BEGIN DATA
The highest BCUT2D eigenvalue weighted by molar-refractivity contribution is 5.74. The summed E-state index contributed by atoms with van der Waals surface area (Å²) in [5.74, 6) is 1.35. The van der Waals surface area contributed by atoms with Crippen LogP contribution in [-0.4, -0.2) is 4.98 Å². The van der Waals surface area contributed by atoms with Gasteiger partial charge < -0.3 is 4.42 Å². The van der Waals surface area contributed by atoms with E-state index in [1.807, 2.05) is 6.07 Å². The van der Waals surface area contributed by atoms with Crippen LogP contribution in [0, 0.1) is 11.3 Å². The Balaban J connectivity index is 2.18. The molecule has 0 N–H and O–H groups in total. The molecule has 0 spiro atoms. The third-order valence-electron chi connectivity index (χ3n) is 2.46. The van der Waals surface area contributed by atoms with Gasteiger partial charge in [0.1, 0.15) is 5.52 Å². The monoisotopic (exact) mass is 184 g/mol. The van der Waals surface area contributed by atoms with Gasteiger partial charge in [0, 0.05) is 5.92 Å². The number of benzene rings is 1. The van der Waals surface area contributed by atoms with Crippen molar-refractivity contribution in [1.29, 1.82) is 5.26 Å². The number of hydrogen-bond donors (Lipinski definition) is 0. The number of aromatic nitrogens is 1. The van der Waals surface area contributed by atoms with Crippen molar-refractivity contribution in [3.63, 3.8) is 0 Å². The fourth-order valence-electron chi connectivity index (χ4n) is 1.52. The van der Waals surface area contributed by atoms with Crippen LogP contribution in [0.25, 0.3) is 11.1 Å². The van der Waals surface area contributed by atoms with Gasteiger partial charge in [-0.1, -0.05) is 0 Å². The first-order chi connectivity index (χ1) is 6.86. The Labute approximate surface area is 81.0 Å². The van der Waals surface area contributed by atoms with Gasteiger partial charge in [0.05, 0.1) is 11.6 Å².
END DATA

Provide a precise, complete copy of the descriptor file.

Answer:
The highest BCUT2D eigenvalue weighted by molar-refractivity contribution is 5.74. The summed E-state index contributed by atoms with van der Waals surface area (Å²) in [5.74, 6) is 1.35. The van der Waals surface area contributed by atoms with Crippen LogP contribution in [-0.4, -0.2) is 4.98 Å². The van der Waals surface area contributed by atoms with Gasteiger partial charge < -0.3 is 4.42 Å². The van der Waals surface area contributed by atoms with E-state index in [1.807, 2.05) is 6.07 Å². The van der Waals surface area contributed by atoms with Crippen LogP contribution in [0, 0.1) is 11.3 Å². The Balaban J connectivity index is 2.18. The molecule has 0 N–H and O–H groups in total. The molecule has 0 spiro atoms. The third-order valence-electron chi connectivity index (χ3n) is 2.46. The van der Waals surface area contributed by atoms with Gasteiger partial charge in [0.1, 0.15) is 5.52 Å². The monoisotopic (exact) mass is 184 g/mol. The van der Waals surface area contributed by atoms with Gasteiger partial charge in [0, 0.05) is 5.92 Å². The number of benzene rings is 1. The van der Waals surface area contributed by atoms with Crippen molar-refractivity contribution in [1.29, 1.82) is 5.26 Å². The number of hydrogen-bond donors (Lipinski definition) is 0. The number of aromatic nitrogens is 1. The van der Waals surface area contributed by atoms with Crippen molar-refractivity contribution in [3.63, 3.8) is 0 Å². The fourth-order valence-electron chi connectivity index (χ4n) is 1.52. The van der Waals surface area contributed by atoms with Crippen LogP contribution in [0.25, 0.3) is 11.1 Å². The van der Waals surface area contributed by atoms with Gasteiger partial charge in [-0.1, -0.05) is 0 Å². The first-order chi connectivity index (χ1) is 6.86. The Labute approximate surface area is 81.0 Å². The van der Waals surface area contributed by atoms with Gasteiger partial charge in [0.05, 0.1) is 11.6 Å².